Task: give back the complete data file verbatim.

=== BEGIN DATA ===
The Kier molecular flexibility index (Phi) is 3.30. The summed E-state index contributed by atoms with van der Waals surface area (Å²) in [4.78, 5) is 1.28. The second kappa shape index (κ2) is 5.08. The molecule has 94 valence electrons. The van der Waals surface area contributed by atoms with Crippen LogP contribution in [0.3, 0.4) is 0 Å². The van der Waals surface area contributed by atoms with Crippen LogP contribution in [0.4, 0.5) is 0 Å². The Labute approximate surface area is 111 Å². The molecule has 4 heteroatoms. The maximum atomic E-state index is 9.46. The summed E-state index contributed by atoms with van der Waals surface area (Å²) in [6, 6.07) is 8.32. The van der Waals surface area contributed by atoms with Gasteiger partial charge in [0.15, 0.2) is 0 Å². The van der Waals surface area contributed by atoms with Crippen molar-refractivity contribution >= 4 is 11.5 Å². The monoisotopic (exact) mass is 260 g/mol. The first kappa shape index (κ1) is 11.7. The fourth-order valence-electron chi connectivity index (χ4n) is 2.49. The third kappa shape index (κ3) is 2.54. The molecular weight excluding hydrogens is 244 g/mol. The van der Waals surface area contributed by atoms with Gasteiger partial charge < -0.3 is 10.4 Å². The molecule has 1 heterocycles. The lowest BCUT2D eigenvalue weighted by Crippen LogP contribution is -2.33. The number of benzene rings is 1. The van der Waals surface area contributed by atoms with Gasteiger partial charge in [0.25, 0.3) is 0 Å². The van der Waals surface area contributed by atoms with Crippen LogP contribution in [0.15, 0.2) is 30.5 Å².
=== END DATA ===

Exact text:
The Kier molecular flexibility index (Phi) is 3.30. The summed E-state index contributed by atoms with van der Waals surface area (Å²) in [4.78, 5) is 1.28. The second kappa shape index (κ2) is 5.08. The molecule has 94 valence electrons. The van der Waals surface area contributed by atoms with Crippen LogP contribution in [0.3, 0.4) is 0 Å². The van der Waals surface area contributed by atoms with Crippen LogP contribution in [0.4, 0.5) is 0 Å². The Labute approximate surface area is 111 Å². The molecule has 4 heteroatoms. The maximum atomic E-state index is 9.46. The summed E-state index contributed by atoms with van der Waals surface area (Å²) in [6, 6.07) is 8.32. The van der Waals surface area contributed by atoms with Gasteiger partial charge in [0.15, 0.2) is 0 Å². The van der Waals surface area contributed by atoms with Crippen molar-refractivity contribution >= 4 is 11.5 Å². The monoisotopic (exact) mass is 260 g/mol. The first kappa shape index (κ1) is 11.7. The fourth-order valence-electron chi connectivity index (χ4n) is 2.49. The third kappa shape index (κ3) is 2.54. The molecular weight excluding hydrogens is 244 g/mol. The van der Waals surface area contributed by atoms with Gasteiger partial charge < -0.3 is 10.4 Å². The molecule has 1 heterocycles. The lowest BCUT2D eigenvalue weighted by Crippen LogP contribution is -2.33. The number of benzene rings is 1. The van der Waals surface area contributed by atoms with Gasteiger partial charge in [0.25, 0.3) is 0 Å². The van der Waals surface area contributed by atoms with Crippen LogP contribution in [0.15, 0.2) is 30.5 Å².